Today, reminiscent of '90s Berlin, scaffolding and cranes reach up to the sky as the demand for more housing spills over to the quarters adjacent to the Rote Insel.
But there's one plot of land that will never be built on. I ride my bike past the Schwerbelastungskrper, a concrete cylinder nearly 60 feet tall. This structure with the tongue-twister name, which means "heavy load-bearing body," was built in 1941 to study whether Berlin's swampy ground could support a 384-foot-tall triumphal arch. (Verdict: The column sank at least seven inches in the first three years. You do the math.)
As I circle around the cylinder, which was built mostly by forced laborers from France, what strikes me is its utter futility. Because this 12,650-metric-ton structure cannot be destroyed without damaging its neighbors, it remains standing amid nearby apartment buildings and railroad tracks, taking up precious space.
It does serve one purpose, though. It's a reminder of an abominable plan that thankfully never came to fruition. Expecting global domination, Third Reich chief architect Albert Speer drew up the blueprints for the new "world capital" Germania. A small exhibition next to the concrete column shows his ruthless city plan, which would have erased much of central Berlin. All the trappings of lunacy are there: impossibly wide boulevards, a triumphal hall to hold 180,000 people, and the kind of gargantuan squares favored by illegitimate regimes.
But World War II took an entirely different turn from what Speer had envisioned, sparing Berlin from this madness. So what remains of Germania is a single forlorn column, refusing to sink into oblivion anytime soon.
Like the rest of Berlin, Schoneberg is chockablock with wartime structures that are indestructible for all practical purposes, being too unsafe or costly to detonate. When a new apartment complex called the Pallasseum was built during the '70s housing crunch, the developers had no choice but to construct it over a 5000-person bunker, which it straddles like a lower-case "n."
Despite its palatial name, the Pallasseum is a grim concrete monolith, with many of its neighbours regarding the 514-unit apartment building as an outright affront to good taste. So artist Daniel Knipping decided to do something about it.
Since many of today's Pallasseum residents are immigrants, the building's concrete facade has sprouted 300-some satellite receivers. Knipping transformed these passive receptors of culture into transmitters of stories by adorning the dishes with graphics of the residents' choice. Some wanted photographs of their loved ones, while others selected close-up shots of flowers or natural panoramas. I can't say that the images are beautiful, but they do make quite an edgy statement.
The Pallasseum may reflect the neighborhood's changing zeitgeist. The vicinity of the building, after all, has re-emerged as an unlikely "it" quarter for contemporary art. Along Potsdamer Strasse, where hijab-clad housewives nonchalantly pull grocery carts next to hookers in fishnets, art galleries have been arriving in droves over the past five years.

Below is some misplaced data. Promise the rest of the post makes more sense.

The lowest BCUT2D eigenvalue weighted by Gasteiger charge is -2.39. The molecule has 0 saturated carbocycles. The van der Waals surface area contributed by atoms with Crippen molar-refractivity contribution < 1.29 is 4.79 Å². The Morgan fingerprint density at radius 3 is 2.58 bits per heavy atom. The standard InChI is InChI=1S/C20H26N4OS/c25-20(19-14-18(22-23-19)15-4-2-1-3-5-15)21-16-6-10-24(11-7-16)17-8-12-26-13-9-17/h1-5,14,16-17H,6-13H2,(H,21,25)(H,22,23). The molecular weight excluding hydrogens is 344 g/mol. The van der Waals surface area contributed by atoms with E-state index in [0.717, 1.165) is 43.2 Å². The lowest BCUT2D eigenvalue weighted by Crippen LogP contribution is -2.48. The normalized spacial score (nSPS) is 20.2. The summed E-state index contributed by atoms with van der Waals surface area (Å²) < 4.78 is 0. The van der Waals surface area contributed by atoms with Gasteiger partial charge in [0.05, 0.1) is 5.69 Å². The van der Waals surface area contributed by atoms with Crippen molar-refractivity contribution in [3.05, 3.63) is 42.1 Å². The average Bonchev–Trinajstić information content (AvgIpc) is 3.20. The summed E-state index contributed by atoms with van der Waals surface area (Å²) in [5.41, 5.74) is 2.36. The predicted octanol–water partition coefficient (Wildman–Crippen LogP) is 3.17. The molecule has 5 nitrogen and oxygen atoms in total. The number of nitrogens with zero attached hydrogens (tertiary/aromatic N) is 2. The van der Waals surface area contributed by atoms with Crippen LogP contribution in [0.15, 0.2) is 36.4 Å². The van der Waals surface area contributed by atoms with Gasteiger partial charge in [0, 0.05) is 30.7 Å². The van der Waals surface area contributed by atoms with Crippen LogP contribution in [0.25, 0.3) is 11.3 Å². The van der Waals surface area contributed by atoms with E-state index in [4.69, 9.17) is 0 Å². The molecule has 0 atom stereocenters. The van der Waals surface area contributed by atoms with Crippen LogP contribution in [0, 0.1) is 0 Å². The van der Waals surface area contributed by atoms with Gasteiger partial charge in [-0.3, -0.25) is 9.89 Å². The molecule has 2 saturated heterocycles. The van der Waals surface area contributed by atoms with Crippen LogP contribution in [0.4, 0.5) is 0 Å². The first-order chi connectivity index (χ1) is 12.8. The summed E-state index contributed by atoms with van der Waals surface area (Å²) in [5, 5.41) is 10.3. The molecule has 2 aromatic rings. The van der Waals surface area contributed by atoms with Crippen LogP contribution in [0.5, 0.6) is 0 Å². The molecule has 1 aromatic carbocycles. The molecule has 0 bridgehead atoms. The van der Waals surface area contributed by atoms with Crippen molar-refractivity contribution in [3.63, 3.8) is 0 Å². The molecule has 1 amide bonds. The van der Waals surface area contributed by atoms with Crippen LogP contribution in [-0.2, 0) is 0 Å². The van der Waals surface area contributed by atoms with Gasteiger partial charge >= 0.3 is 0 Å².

But Schoneberg has something that hasn't changed. Between the gay enclave of Motzstrasse and the contemporary art scene of Potsdamer Strasse is Winterfeldt Square, which turns into an open-air market on Saturdays.
My friend Sophie comes here every week. She's an adopted Schoneberger, having defected from East Berlin with her family as a child in 1985. She has since moved to a neighbouring district, but still pedals here on her bike, rain or shine, to fill her wicker basket with food for the week.
Sophie and I zigzag around the square through the crowd. There's that quiet-spoken man who brings half a dozen different kinds of potatoes. Sometimes he has eggs — all different shades and sizes, as nature intended — and some days he shrugs defeatedly and says, "The chickens didn't want to lay any."
Then there's the shy lady who makes all sorts of vinegar. Fig balsamic, elderflower, lemon-lavender — everything is so good that I could drink it straight from the bottle. In a more enterprising culture, she might rule a franchise empire by now; but in a typically Berlin manner, she couldn't be less interested in racking up more cash by creating a
Web site or handing out cards. She's content refilling the bottles we bring back once a week.
Over there is the elderly Greek man who always throws in extra sun-dried tomatoes and, when the mood strikes him, pours us shots of ouzo even if it's only 11 a.m. The ubiquitous "China-Box" hawker is here too, selling chop suey in take-out containers. There's the scruffy churros man who's generous with powdered sugar and laughter, and the earnest salad farmer hands out her manifesto about organic produce. The sullen man scoops out chicken yassa, or
Senegambian stew, and the fruit vendors banter with customers in the coarse Berlin dialect. In front of his barrels, the flamboyant caper peddler drones on about his esoteric philosophy. The bakers hardly smile, but they don't raise an eyebrow, either, when Sophie asks for just half a loaf of rye bread.
Carrying a basket of groceries was never part of the dazzling Berlin life that I fantasized about before stepping off the plane at Tempelhof almost seven years ago. This market feels provincial, with a recurring cast of characters week after week. And as I look around, my heart suddenly swells with love for all of them, friends and strangers.
Schoneberg is an honest microcosm of Berlin, this battered, breathing, ugly and gorgeous city that I keep falling for.
Kennedy was right. "The proudest boast is, 'Ich bin ein Berliner.' "
- Washington Post Bloomberg